Eastward is out now and our review of this charming RPG might very well find you picking up a classic.
Legend of Zelda was never a game I knew I needed to play. It sort of just fell into my lap thanks to my Gameboy. This greyscale tale of a young adventurer, however, managed to define an entire genre and plenty of my gaming experiences, and it seems the same might be true for Eastward developer Pixpil with their brand new retro adventure.
Opening up like a copy of Littlewood crossed with Gurren Lagann, Eastward sets itself apart from the competition with a surprisingly detailed depiction of a town where the frontier attitude of the Sector 7 Slums comes up against an oddball brand of personalities. While the world above awaits, the underground establishments and quirky characters that open this adventure are a treat to the eye and ear. The artistic direction immediately plays on the title’s charming pixel art aesthetic. Central characters John and Sam are intricately detailed, animated in a way that lifts them off the page. From the subtle swish of Sams’s hair to John’s nonchalant swagger, these two are a typical representation of the care taken when bringing Eastward to life.
It’s not just the central characters that capture your heart in Eastward either. From the ramshackle underworld through destroyed malls and across the gorgeous color scheme, this entire title quickly unveils a level of fidelity that screams passion project. It’s a joy just poke your nose into underground railroads filled with dilapidated pop up shops pieced together by corrugated tin and neon backlights, while the overground cities teem with quirky NPCS, one of which seems to even be modelled after Miyazaki. It is immediately obvious that there’s an astonishing level of detail and an equally fanatical love of games invested in Eastward. The aforementioned NPC is not the only tip of the hat, and if you’re not careful the game within a game ‘Earth Born’ will quickly sidetrack classic JRPG fans with an entirely different experience. Even the soundtrack, by Joel Corelitz, seems to go out of its way to play with old old-school tropes while layering in ideas that never overshadows this new adventure, and it is an adventure.
Taking control of John and Sam, players picking up Eastward find themselves stepping out into a rather low key adventure at first. An easy opening gets players accustomed to a simple control system, which is best co ordinated using a console controller. Playing as John, there are no epic journeys, no foes to take down, and no heroic deeds. Instead, you’re a simple miner, survivor, and underling in this subterranean situation. \saddled with helping Sam, the runt of the litter and an adorable character with a golden mane of hair and a perky attitude, John’s life would revolve around mining salt, except Sam decides that It’s time to find out if the grass is really greener up there.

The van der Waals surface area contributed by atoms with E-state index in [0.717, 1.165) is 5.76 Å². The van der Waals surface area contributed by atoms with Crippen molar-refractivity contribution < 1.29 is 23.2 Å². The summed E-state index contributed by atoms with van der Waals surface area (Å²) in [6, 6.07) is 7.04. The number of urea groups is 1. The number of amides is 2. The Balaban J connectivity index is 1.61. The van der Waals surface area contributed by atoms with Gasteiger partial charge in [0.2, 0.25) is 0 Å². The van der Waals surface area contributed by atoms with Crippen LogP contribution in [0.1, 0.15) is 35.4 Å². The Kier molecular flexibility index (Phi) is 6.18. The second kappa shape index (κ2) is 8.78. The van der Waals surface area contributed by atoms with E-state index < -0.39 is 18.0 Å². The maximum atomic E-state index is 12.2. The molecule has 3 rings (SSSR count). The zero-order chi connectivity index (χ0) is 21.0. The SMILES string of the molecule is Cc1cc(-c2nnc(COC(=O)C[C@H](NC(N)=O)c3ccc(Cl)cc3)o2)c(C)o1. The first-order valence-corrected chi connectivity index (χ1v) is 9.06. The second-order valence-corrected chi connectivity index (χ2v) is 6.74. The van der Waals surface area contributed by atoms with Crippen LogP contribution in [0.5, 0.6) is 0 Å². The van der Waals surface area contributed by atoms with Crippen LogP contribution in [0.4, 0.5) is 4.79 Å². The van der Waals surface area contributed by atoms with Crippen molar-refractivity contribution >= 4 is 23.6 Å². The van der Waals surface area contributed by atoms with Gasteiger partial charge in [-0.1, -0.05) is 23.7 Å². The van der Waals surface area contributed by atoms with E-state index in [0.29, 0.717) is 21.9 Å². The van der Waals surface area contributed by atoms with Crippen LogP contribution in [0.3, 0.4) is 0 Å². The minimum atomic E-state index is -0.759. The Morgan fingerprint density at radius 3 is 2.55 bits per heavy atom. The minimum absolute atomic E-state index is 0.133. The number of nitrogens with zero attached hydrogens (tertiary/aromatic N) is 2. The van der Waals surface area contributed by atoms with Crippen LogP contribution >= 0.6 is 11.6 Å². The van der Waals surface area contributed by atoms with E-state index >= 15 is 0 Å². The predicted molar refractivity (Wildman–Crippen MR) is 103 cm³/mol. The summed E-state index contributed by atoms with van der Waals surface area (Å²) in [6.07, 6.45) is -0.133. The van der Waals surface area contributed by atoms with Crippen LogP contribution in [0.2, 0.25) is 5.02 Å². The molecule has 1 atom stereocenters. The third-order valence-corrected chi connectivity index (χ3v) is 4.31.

What quickly unfolds, is a narrative RPG that focuses on an unintended adventure featuring two unexpected heroes. While I will avoid dabbling in spoilers, it’s fair to say that Eastward goes places and it borrows the best of old school JRPG adventures along the way. Both John and Sam are entirely different characters to play, each with their own abilities and approaches to the problems that they will face. There are, of course, a few upgrades that each can purchase, opening up more options as they explore new areas of this world. However, these are both perfectly balanced and somewhat limited.
Whether it’s mutated venus flytraps or hulking robots, the obstacles that inhabit each stage of Eastward have their own unique look and feel. The team at Pixpil keeps this quest to the overworld engaging by drawing up a ton of variety. While the core gameplay loop doesn’t particularly break any new ground, the continual mix of different enemies, utterly endearing characters, and different puzzles ensures that this never hits the pitfalls of far too many retro roguelikes.
Despite this, anybody looking for something as challenging as a roguelike dungeon crawler might want to look elsewhere. Eastward isn’t about the combat, it’s about the people that you meet along the way John, the scruffy one, kicks off Eastward with a killer frying pan that you’ll need to mend before taking into combat, and a few upgrades allow for a mildly more explosive set of weapons. Sam, on the other hand seems to channel a power all her own, lighting up the dark and freezing enemies with her own life force. Again a very limited set of enhancements are available, but whichever of these two you’re wielding you won’t have any issues. Despite some lovingly crafted bosses along the way, Eastward practically showers players in extra hearts, power-ups, and plenty of saves to keep moving forward. Combat, much like the rest of Eastward, serves the narrative more than the bragging rights of its players.
The extra heart of Eastward is the evident devotion of Pixpil. From the pacing that rarely hangs around in one place to the balance of offbeat video game tropes and serious drama, Eastward is a beautifully realized experience. The graphics, the games, and even the cooking system are dam near perfect, not because they are deep and complex but because they are, like Eastward, as small and perfect as Sam.
If you’re looking for a cute caper full of odd but utterly endearing characters that is an homage to early 90s games, you absolutely need to check out Eastward on PC, via Steam, or over on the Nintendo eShop for Switch.